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J. R. R. Tolkien's Sanctifying Myth: Understanding Middle-Earth

por Bradley J. Birzer

Outros autores: Joseph Pearce (Prefácio)

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218496,851 (3.96)5
Peter Jackson's film version of the Lord of the Rings trilogy, and the accompanying proliferation of Rings-related paraphernalia, has once again brought the work of J.R.R. Tolkien to a popular audience. There are, however, few full and accessible treatments of the religious vision permeating Tolkien's influential works. Bradley Birzer has remedied that with his fresh study, J.R.R. Tolkien's sanctifying Myth: understanding Middle-earth. In it Birzer explicates the religious symbolism and significance of Tolkien's Middle-earth stories. More broadly, Birzer situates Tolkien within the Christian humanist tradition represented by Thomas More and T.S. Eliot, Dante and C.S. Lewis. He argues that through the genre of myth Tolkien is able to provide a sophisticated--and appealing--social and ethical world view.… (mais)
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Bradley Birzer has remedied that with this fresh study. In J. R. R. Tolkien’s Sanctifying Myth: Understanding Middle-earth, Birzer explains the surprisingly specific religious symbolism that permeates Tolkien’s Middle-earth legendarium.
  StFrancisofAssisi | May 21, 2019 |
The aim of the author is to help a reader understand the philosophical underpinnings of the world(s) Tolkien created. He does this by using a tremendous amount of sources (a quarter of the books is the appendix in the back listing all of them) and is clearly very familiar with more of Tolkien's writing than just the the popular Lord of the Rings, The Hobbit, and the Simarillion.

The author delves into Tolkien's past and faith and genuflects in depth on the way these inform the philosophy of the Lord of the Rings world. His explanation of the difference between true myth and allegory in the writings of Tolkien is one of the clearest I have run across. If you recall Tolkien was very specific that his work was in no way allegory. Yet, it reflected his faith very deeply and at times very clearly. Tolkien was a devout Catholic and his world has many reflections of the religious way Tolkien saw our world. I was very interested in the different biblical arch types represented by the characters Tolkien wrote and how Tolkien described how he came up with characters.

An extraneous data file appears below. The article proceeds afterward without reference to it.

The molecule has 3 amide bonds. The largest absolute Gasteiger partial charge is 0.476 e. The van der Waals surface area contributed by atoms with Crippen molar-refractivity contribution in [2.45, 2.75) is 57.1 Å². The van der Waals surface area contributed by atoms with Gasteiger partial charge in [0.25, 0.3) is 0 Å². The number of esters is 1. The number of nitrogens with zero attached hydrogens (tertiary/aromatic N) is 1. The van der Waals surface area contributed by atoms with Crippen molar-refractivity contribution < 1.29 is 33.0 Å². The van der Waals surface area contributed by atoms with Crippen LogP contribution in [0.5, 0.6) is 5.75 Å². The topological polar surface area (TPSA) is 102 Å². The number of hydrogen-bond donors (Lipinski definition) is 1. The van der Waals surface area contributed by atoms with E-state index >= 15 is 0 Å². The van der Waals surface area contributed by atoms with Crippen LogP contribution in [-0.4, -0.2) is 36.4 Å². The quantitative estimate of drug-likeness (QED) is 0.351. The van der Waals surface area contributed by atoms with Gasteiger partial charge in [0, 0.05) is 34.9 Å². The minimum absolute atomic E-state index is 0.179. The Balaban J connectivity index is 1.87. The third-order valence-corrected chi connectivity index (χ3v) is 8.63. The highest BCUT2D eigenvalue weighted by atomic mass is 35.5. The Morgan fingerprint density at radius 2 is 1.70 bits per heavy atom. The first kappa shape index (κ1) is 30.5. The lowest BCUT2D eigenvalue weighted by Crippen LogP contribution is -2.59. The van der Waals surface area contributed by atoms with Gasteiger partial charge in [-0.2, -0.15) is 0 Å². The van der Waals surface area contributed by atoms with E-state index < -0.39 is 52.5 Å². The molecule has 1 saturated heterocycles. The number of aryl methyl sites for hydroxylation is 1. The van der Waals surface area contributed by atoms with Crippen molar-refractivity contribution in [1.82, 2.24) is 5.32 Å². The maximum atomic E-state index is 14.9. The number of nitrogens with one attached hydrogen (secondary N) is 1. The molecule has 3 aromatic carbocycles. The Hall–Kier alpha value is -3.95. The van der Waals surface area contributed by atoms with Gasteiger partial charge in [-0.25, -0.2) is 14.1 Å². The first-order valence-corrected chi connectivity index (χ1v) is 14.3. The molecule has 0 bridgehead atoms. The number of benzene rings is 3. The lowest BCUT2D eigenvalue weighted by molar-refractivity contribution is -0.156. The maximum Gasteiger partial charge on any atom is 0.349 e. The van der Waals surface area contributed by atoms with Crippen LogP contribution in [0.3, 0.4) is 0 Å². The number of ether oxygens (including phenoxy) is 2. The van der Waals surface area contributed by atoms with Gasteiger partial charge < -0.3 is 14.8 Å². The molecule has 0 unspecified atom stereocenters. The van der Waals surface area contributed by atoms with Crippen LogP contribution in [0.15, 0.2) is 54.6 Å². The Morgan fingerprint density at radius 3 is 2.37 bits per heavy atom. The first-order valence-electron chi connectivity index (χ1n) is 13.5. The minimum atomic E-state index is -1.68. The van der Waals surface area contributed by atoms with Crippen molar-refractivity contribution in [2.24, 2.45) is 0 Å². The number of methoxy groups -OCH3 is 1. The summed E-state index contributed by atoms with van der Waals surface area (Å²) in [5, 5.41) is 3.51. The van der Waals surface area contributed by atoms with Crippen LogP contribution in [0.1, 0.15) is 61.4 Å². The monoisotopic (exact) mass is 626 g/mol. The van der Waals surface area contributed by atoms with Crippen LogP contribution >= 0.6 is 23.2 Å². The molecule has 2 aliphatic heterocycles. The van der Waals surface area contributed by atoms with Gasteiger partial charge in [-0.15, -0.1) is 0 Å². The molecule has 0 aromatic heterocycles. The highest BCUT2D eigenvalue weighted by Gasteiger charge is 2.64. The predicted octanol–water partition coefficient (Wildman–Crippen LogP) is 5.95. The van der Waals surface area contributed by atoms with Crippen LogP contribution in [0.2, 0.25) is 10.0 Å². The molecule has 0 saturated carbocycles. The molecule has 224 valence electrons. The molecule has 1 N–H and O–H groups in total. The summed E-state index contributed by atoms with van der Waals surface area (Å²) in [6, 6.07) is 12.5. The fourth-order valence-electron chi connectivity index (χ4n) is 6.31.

This books also deals (lightly) with some of the different movements that have adopted Tolkien's writing, the hippies, environmentalists, and even an effort by Italian fascists to use his works to support their aims. How Tolkien felt or would be likely to feel about these sorts of attempted usage is briefly discussed.

While this volume contains a biography of sorts of Tolkien this was not written to tell the story of his life but as the title tells you, to help readers understand the philosophy of Middle Earth. Probably not for the causal reader or someone who is looking for Tolkien's story. ( )
  Chris_El | Mar 19, 2015 |
A must read for anyone who has been moved by Tolkien's works and wants to know why. But perhaps even more important, a must read for those who don't understand or who misunderstand what Tolkien has created. Far more than escapist literature for hippies and geeks, The Lord of the Rings is a sanctifying myth that illustrates some of the foundational truths of life to a world that has forgotten them. Bradley Birzer truly understands the significance of Tolkien and his work and explains it in a clearly written, organized, well-researched and thoroughly documented way. Superb in every respect. Highly, highly recommended. ( )
  nsenger | May 23, 2014 |
[W]hat I find personally frustrating is that a coherent discussion of Tolkien's ideas about myth in general is...how shall I put this?...missing.

(Rest of my review at http://knowledgeum.blogspot.com/2006/01/fellowship-of-return-of-crappy-little.ht...) ( )
  drbubbles | May 29, 2007 |
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Peter Jackson's film version of the Lord of the Rings trilogy, and the accompanying proliferation of Rings-related paraphernalia, has once again brought the work of J.R.R. Tolkien to a popular audience. There are, however, few full and accessible treatments of the religious vision permeating Tolkien's influential works. Bradley Birzer has remedied that with his fresh study, J.R.R. Tolkien's sanctifying Myth: understanding Middle-earth. In it Birzer explicates the religious symbolism and significance of Tolkien's Middle-earth stories. More broadly, Birzer situates Tolkien within the Christian humanist tradition represented by Thomas More and T.S. Eliot, Dante and C.S. Lewis. He argues that through the genre of myth Tolkien is able to provide a sophisticated--and appealing--social and ethical world view.

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